Marco Banks wrote:It's tough to get that initial crop to grow when you are transitioning from a grass field to a no-till garden/field.
If you are doing this on a commercial scale, a no-till drill is the piece of equipment used by farmers. Basically, it has a thin disk that slices through the soil and then the seed drops down into that thin slit before it closes back up. It makes a minimal slice through the soil but doesn't turn everything over. Within a couple of days, you can't even tell that the blade sliced through the soil. In reality, it doesn't cut much deeper than your seed planting depth, so it may be as little as 3/8ths of a inch, or at most, 1 inch for something like corn. For winter wheat, you'd only plant that a half inch deep or so. So a no-till drill barely penetrates the soil but puts the seed down right where you want it in perfect rows. Oh, and you'll need a tractor to pull it.
On a home scale, you obviously wouldn't buy a big farm implement like that.
You could mow (or better yet, graze) the existing plants down as low as possible, and then broadcast your seed over the top. You will get the best germination if you have good soil to seed contact, so it is helpful to run a roller over it to push the seed down onto the soil surface. Then keep it evenly moist for several weeks while your seed germinates. I've seen where people broadcast their seed, and then they drag a harrow behind the tractor over the top of the fresh seed. It rips at the soil surface and chews it up a bit, hopefully mixing the seed down into the soil a bit. Again, rolling the seed flat after you've harrowed is recommended.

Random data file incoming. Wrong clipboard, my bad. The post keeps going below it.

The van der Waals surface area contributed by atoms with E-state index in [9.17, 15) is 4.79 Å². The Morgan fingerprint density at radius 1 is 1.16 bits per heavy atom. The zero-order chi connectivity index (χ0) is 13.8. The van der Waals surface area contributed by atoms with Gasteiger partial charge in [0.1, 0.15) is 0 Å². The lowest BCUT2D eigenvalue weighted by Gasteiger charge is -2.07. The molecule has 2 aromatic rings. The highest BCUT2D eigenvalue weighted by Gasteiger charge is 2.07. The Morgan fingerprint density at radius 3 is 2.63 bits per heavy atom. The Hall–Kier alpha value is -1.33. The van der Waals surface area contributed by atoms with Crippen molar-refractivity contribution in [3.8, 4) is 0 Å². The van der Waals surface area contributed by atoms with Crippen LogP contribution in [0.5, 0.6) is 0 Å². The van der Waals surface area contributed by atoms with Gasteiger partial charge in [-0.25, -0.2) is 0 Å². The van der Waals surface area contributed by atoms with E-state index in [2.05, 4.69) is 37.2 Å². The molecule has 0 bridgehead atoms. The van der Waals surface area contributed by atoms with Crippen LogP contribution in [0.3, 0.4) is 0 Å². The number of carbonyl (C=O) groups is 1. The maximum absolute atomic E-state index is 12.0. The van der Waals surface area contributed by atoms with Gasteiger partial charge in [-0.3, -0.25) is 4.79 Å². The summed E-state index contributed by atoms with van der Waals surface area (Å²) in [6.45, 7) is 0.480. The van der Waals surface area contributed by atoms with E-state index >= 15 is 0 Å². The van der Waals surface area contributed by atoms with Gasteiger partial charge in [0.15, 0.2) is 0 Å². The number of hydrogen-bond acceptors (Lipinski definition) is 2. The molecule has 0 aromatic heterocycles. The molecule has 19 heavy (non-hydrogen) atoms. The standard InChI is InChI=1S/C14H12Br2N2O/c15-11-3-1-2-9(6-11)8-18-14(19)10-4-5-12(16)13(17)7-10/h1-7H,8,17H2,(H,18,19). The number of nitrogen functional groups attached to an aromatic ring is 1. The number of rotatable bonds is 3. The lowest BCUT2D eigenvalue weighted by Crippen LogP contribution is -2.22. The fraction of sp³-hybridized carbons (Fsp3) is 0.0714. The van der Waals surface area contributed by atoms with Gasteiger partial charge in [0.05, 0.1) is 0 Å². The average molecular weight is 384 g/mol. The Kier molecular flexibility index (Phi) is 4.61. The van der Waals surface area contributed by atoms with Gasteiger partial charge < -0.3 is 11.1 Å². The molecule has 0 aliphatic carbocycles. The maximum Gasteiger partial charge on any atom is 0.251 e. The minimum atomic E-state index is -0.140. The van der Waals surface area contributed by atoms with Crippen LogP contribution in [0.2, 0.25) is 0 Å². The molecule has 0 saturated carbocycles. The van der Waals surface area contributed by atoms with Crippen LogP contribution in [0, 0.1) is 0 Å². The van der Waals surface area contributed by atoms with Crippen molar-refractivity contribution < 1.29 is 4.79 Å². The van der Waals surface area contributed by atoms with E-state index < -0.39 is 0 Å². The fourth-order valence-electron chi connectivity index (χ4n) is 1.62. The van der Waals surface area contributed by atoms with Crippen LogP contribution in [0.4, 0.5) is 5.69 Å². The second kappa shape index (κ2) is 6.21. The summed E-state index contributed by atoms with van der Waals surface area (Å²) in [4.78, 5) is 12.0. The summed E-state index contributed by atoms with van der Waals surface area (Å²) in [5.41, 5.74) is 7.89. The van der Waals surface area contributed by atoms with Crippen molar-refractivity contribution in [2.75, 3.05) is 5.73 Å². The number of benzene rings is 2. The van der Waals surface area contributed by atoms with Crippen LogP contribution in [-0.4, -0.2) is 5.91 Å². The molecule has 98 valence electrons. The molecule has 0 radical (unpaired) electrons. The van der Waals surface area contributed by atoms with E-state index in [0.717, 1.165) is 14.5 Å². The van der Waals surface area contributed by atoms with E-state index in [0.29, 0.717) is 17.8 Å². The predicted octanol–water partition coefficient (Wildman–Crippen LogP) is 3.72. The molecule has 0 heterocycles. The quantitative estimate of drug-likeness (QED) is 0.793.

If you just broadcast without rolling, you'll still get a certain percentage of germination. Seed tends to drop down and find little nooks and crannies. They wiggle down through the surface organic matter until they can't go much further. If you water it regularly, the seed then begins to swell up and hopefully find good purchase with the soil surface. Roots emerge and work their way down into the soil --- again, as long as the seed stays sufficiently moist and the soil is most enough for the seeds to make purchase with it.
Once you've been mulching regularly with wood chips or any other mulch, and once that mulch has broken down a bit, then it's pretty easy to dig shallow furrows with a triangular hoe, plant your seed, and backfill the furrows. Or what I usually do with cover crop seed, I just broadcast it over the mulch and then use a rake to roughly scratch it in. It isn't tilling, per se, as the soil remains mostly undisturbed. You're just pushing the mulch around, for the most part.
If you choose to seed first and then come back with mulch to cover the seed, then don't mulch too thick. MAYBE 2 inches of chips at the most. But don't be surprised if that really knocks our germination percentage. Fresh chips are not a good growing medium. Once they've decomposed a year, yes, but fresh chips are good at surpressing seeds, not germinating them. That's why it makes such a great weed surpressing mulch.